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Next Issue Hal Coase 'Ochre Pitch' Gregory Woods 'On Queerness' Kirsty Gunn 'On Risk! Carl Phillips' Galina Rymbu 'What I Haven't Written' translated by Sasha Dugdale Gabriel Josipovici 'No More Stories' Valerie Duff-Strautmann 'Anne Carson's Wrong Norma'
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PN Review 276
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'probably the most informative and entertaining poetry journal in the English-speaking world' - John Ashbery

In 2023 PN Review celebrated its jubilee. Find all our anniversary celebrations here. Since we started as Poetry Nation, a twice-yearly hardback, in 1973, we've been publishing new poetry, rediscoveries, commentary, literary essays, interviews and reviews from around the globe.

Our vast archive now includes over 270 issues, with contributions from some of the most important writers of our times. Key contributors include Octavio Paz, Laura Riding, John Ashbery, Patricia Beer, W.S. Graham, Eavan Boland, Jorie Graham, Donald Davie, C.H. Sisson, Sinead Morrissey, Sasha Dugdale, Anthony Vahni Capildeo, and many others.

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PN Review 276
Featured Article
Repair Work translated by Sasha Dugdale Maria Stepanova In October 2023 Maria Stepanova won the Berman Literature Prize for In Memory of Memory (Fitzcarraldo Editions). This is her acceptance speech, translated from the Russian by Sasha Dugdale.

Dear Friends,

The book we are speaking of today was written only recently, and yet it was written in a different historical era – before the pandemic, when for a few years the whole world lived in a constant present tense: without the future, which had been put off indefinitely, and without the past, which seemed beyond reach. It was published before the beginning of a full-scale war of aggression in Europe, a war that was started and is still being waged by the country I was born in, and where I had spent my whole life. It is a war which has forever changed my sense of self and of my occupation. And that is why it is so hard for me to speak now. In Memory of Memory appeared in a different world and in some ways was written by a different person. ... read more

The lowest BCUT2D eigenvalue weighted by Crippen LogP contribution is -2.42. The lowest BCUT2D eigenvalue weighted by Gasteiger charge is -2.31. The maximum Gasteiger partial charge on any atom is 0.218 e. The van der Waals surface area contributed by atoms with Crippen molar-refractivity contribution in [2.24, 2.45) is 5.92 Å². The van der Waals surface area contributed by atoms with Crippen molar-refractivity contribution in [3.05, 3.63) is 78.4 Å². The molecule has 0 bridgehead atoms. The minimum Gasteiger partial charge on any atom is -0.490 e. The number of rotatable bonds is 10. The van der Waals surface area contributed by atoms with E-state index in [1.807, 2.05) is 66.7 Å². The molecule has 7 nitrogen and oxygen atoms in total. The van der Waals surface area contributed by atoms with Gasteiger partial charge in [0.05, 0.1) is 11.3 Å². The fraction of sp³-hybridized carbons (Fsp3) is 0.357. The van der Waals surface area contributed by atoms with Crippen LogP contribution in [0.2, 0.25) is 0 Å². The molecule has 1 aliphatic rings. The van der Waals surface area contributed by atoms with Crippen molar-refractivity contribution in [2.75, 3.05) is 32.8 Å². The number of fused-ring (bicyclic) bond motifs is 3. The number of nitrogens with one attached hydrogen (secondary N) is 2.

Some Uncollected Poems Selected by Roger Hickin
James K. Baxter James K. Baxter wrote in the introduction to his selected poems, The Rock Woman (1969), of ‘an obsessive industry that led [him] as often as not into the cactus’. The poems that follow are from A Branch Torn Down, a forthcoming selection – the fourth such – of work unpublished and uncollected in Baxter’s lifetime, work that doesn’t always avoid the cactus, but does attest to the deep involvement in the human condition of New Zealand’s most talented, prolific and controversial poet, ‘a passionate, complex and haunted man’ who was also, in John Weir’s view, ‘one of the great English-language poets of the twentieth century’.

A Portrait of a Fellow-Alcoholic

My cobber has the shakes. The whitish-red
Eyes glitter in the punchbag of his head –
‘That bugger Reilly never had the right
To bash me when I bent under the bed

To get my fiddle...’ The ice-black urinal
In which he lay till dawn, more dead than tight,
Has fouled his jersey. In the trim lounge bar
I shout him three good whiskies for the trip
... read more
The Citadel of the Mind
Stav Poleg First you were an idea, a blue satellite
orbiting a distant, dark

moon. Then you were a feather, the light
distance it takes for beauty

to form into something like finding
the ground. It didn’t happen

without warning, the morning
glowed like a feverish neon sign – an indication

of clemency – I thought, the sky
turned sapphire and dark like new foreign
... read more
Selected from the Archive...
Notes on a Viking Prow Christopher Middleton
TO RECAPTURE poetic reality in a tottering world, we may have to revise, once more, the idea of a poem as an expression of the "contents" of a subjectivity. Some poems, at least, and some types of poetic language, constitute structures of a singularly radiant kind, where "self-expression" has undergone a profound change of function. We experience these structures, if not as revelations of being, then as apertures upon being. We experience them as we experience nothing else.

Yet we say that a poetic text is not this or that thing out there. We say that such a virtual thing as a text is not an actual thing, that it is not even thing-like at all. Or we say that this or that text occupies an interface between things and persons, but has its ontological status only ... read more
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